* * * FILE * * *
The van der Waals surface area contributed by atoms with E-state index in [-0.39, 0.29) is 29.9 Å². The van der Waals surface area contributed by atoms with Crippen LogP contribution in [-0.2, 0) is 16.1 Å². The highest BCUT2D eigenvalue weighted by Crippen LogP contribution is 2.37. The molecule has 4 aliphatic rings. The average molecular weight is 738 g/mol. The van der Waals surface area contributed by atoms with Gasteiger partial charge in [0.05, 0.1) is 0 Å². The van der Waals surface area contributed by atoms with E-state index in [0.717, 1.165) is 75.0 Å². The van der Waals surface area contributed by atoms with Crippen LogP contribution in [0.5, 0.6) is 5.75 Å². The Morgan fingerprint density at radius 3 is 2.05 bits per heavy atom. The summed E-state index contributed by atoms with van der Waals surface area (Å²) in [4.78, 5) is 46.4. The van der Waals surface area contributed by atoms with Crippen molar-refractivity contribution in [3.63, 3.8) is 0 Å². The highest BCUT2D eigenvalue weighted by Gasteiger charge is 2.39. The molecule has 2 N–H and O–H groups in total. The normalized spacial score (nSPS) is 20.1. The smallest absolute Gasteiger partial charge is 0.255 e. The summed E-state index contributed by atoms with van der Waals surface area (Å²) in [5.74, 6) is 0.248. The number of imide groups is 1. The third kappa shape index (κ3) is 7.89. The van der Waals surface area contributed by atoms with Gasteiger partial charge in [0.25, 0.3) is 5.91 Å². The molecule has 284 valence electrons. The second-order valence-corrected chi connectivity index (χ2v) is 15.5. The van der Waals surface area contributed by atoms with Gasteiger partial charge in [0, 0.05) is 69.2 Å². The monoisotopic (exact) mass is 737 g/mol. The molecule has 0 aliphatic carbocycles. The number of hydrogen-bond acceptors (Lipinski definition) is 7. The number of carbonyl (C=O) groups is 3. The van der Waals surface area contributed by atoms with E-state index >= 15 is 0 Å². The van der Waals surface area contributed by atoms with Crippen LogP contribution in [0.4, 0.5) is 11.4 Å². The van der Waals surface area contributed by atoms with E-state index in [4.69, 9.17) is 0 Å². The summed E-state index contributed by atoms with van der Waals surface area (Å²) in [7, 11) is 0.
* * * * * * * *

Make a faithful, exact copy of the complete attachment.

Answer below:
The van der Waals surface area contributed by atoms with E-state index in [-0.39, 0.29) is 29.9 Å². The van der Waals surface area contributed by atoms with Crippen LogP contribution in [-0.2, 0) is 16.1 Å². The highest BCUT2D eigenvalue weighted by Crippen LogP contribution is 2.37. The molecule has 4 aliphatic rings. The average molecular weight is 738 g/mol. The van der Waals surface area contributed by atoms with Gasteiger partial charge in [0.05, 0.1) is 0 Å². The van der Waals surface area contributed by atoms with E-state index in [0.717, 1.165) is 75.0 Å². The van der Waals surface area contributed by atoms with Crippen LogP contribution in [0.5, 0.6) is 5.75 Å². The Morgan fingerprint density at radius 3 is 2.05 bits per heavy atom. The summed E-state index contributed by atoms with van der Waals surface area (Å²) in [4.78, 5) is 46.4. The van der Waals surface area contributed by atoms with Crippen molar-refractivity contribution in [3.63, 3.8) is 0 Å². The highest BCUT2D eigenvalue weighted by Gasteiger charge is 2.39. The molecule has 2 N–H and O–H groups in total. The normalized spacial score (nSPS) is 20.1. The smallest absolute Gasteiger partial charge is 0.255 e. The summed E-state index contributed by atoms with van der Waals surface area (Å²) in [5.74, 6) is 0.248. The number of imide groups is 1. The third kappa shape index (κ3) is 7.89. The van der Waals surface area contributed by atoms with Gasteiger partial charge in [0.25, 0.3) is 5.91 Å². The molecule has 284 valence electrons. The second-order valence-corrected chi connectivity index (χ2v) is 15.5. The van der Waals surface area contributed by atoms with Gasteiger partial charge in [0, 0.05) is 69.2 Å². The monoisotopic (exact) mass is 737 g/mol. The molecule has 0 aliphatic carbocycles. The number of hydrogen-bond acceptors (Lipinski definition) is 7. The number of carbonyl (C=O) groups is 3. The van der Waals surface area contributed by atoms with E-state index >= 15 is 0 Å². The van der Waals surface area contributed by atoms with Crippen LogP contribution in [0.4, 0.5) is 11.4 Å². The van der Waals surface area contributed by atoms with E-state index in [4.69, 9.17) is 0 Å². The summed E-state index contributed by atoms with van der Waals surface area (Å²) in [7, 11) is 0.